A camera and tripod, while the photographer holds a tray of explosive powder. POOF! There’s a puff of smoke and a picture is taken. Like me, I’m sure you’ve seen that scene in cartoons or old movies. Therefore, the tripod isn’t new. And… despite advancements in camera technology they are still as important as they were back then. There are even cases today where it’s impossible to make a clear picture without one.
Movement of the camera, even slight, can result in an image that’s blurry. Unless you’re doing it on purpose, blurry images are usually not what you want. To be sure the camera doesn’t move, use a tripod. Less camera movement = sharper picture. As stated before, advancements in technology now allow you to handhold a camera and will reduce some of the camera shake. Lenses, (even some newer cameras) have image built-in image stabilization – which works great. But…
As good as the image stabilization is, it still requires you to hold the camera as steady as possible. That’s fine for quick shots. There’s a rule of thumb that says you can handhold at the shutter speed equal to the max focal length of the lens. For example, if you’re shooting with a 100-400mm lens – you can handhold as long as your shutter speed doesn’t exceed 1/400 sec. Again, it’s a guide. Some people have very steady hands, and they are able to debunk that rule.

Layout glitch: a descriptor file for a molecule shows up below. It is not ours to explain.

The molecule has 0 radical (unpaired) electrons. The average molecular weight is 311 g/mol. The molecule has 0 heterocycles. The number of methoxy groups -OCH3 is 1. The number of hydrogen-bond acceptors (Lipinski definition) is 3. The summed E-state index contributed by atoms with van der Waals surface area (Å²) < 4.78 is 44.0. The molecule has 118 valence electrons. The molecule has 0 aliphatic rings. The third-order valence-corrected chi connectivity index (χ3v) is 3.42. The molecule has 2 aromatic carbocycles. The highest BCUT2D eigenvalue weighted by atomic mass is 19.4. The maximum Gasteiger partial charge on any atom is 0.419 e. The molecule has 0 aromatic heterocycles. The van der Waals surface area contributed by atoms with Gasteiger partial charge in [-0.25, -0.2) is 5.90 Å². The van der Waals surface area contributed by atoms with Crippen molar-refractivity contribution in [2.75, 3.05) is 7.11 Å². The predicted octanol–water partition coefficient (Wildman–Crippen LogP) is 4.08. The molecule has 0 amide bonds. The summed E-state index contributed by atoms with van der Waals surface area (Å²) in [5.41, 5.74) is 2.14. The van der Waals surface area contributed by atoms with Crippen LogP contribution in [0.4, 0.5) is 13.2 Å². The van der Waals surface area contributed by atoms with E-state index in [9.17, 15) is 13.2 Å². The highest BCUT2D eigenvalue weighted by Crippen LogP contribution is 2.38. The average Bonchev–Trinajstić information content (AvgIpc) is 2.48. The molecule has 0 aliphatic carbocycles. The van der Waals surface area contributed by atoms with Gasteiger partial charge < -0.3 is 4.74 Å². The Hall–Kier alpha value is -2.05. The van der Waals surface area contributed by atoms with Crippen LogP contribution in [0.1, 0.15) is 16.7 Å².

1/400 of a second is pretty fast shutter speed. Conversely, what if you need a shutter speed that is much slower: 5 seconds or maybe even 1 minute? I don’t know about you, but I can’t hold a camera completely still for one minute. If you can, great. But, I’ll need my tripod. So, long exposures make them a necessity. Even if you don’t have one, you will have to sit the camera on something steady. Otherwise, you’ll end up with a blurry picture.
Don’t Risk It
There are many different sizes and styles of tripods available today. While you don’t have to break the bank on the most expensive one, just make sure you buy one that will support the weight of your camera and lens. You don’t want to risk putting an expensive camera/lens combination on a flimsy tripod.
Somethings never go out of style or lose their usefulness.The camera and tripod are an inseparable combination. At some point, you may find that you need one. With that, just so glad we don’t have to create small explosions every time we take a picture.